IPcopy recently attended two events that discussed updates to the Unitary patent and Unified Patent Court: CIPA’s “The UPC: Where we are and Why” and the Westminster Legal Policy Forum’s “The future for the UK’s patent framework”.
The CIPA event included presentations from Kevin Mooney (Simmons & Simmons and Chairman of the Drafting Committee of the Rules of Procedure of the UPC), Dr Laura Starrs (UK Intellectual Property Office) and Tony Rollins (CIPA President) and the WLPF event included contributions from Kevin Mooney, Tim Frain (Nokia), Tony Rollins, Matt McBrien (BAE Systems) and Margot Fröhlinger (EPO).
IPcopy has summarised some of the points below.
Laura Starrs covered the Preparatory Committee’s timetable for the UPC which is broadly in agreement with IPcopy’s post here. At the Prep Committee level it is the recruitment of the judges which is setting the timetable. A job advert was issued last year and the replies were considered before the process was put on ice following the UK referendum result. The Prep Committee is now looking to schedule interviews with candidates.
Once the sunrise period begins Laura Starr recommended that opt-out requests were filed as early as possible so that the system is not over-loaded as the court opening date approaches.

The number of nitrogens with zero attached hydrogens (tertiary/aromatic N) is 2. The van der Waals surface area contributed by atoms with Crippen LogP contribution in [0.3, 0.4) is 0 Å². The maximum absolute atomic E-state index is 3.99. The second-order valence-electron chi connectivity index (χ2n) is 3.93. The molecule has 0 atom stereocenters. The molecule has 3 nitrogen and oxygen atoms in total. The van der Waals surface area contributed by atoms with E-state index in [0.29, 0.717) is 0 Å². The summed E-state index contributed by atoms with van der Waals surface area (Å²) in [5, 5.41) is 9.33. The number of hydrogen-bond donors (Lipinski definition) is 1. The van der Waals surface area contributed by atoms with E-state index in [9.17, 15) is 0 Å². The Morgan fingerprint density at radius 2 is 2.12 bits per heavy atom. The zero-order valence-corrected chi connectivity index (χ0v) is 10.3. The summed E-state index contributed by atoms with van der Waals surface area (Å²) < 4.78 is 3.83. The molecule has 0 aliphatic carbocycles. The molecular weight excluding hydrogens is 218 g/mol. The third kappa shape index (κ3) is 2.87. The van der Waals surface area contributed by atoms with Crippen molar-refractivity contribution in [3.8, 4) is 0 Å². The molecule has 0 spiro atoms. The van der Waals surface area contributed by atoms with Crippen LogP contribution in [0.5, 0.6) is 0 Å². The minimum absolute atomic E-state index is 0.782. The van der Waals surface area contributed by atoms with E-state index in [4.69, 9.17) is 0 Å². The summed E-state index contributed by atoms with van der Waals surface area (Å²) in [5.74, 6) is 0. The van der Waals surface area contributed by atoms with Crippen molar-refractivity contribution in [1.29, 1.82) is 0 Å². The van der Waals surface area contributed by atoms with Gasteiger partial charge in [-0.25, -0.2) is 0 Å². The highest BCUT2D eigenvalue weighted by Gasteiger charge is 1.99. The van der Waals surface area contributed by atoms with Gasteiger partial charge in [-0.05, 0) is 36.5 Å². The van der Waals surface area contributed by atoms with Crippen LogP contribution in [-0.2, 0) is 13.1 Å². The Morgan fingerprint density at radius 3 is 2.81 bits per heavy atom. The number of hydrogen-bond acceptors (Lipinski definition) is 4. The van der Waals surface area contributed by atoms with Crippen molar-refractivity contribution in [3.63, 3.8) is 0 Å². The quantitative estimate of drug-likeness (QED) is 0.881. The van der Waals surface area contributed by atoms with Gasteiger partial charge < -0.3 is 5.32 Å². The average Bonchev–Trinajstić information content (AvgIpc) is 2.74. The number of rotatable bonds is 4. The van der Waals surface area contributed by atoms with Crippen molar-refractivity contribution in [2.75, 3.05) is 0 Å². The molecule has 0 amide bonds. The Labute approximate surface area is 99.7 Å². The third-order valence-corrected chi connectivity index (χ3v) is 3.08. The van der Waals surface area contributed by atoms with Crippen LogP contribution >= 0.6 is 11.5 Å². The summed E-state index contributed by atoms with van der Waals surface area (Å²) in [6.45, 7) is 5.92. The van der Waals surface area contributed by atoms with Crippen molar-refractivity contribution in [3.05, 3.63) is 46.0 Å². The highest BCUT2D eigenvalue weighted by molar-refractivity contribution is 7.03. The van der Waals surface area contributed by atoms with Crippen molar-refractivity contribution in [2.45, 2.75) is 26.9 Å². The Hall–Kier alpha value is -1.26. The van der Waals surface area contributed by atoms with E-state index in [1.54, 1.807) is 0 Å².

On UK preparations there are few bits of remaining legislation to take care of in respect of the Isle of Man (a Statutory Instrument will be needed and this will be sent to the Privy Council) plus orders to implement the Protocol on Privileges and Immunities (two Orders are required, one in the UK parliament and one in Scotland to cover devolved issues). The Orders have been drafted and will be laid as soon as possible.
On the issue of timings Kevin Mooney indicated that the UK may be aiming to complete UK ratification before the Prime Minister triggers Article 50. This would seem to be an unofficial target though.
Kevin Mooney noted that Germany has had to restart its ratification process after getting it wrong the first time. Although 11 countries have ratified the UPC Agreement, fewer than 11 countries have signed the Provisional Application Protocol.
Turning to the actual mechanics of representation and registering opt outs, Kevin Mooney noted that it will be possible to register as a UPC representative during the sunrise period (due to begin in September). On this point Tony Rollins noted that IPReg is in talks with CIPA to issue the necessary certificates to UK-EPAs to allow them to register as UPC representatives.
When it comes to registering an opt-out, this needs to be done by the person entitled to be recorded as proprietor in each country where the patent has been validated even if this hasn’t been recorded on the EP/national patent registers. All proprietors of all designations need to make the application and so the representative is going to need to undertake some due diligence before sending an opt-out.
It is noted that the representative who lodges the opt-out may not necessarily be the EPA patent attorney of record.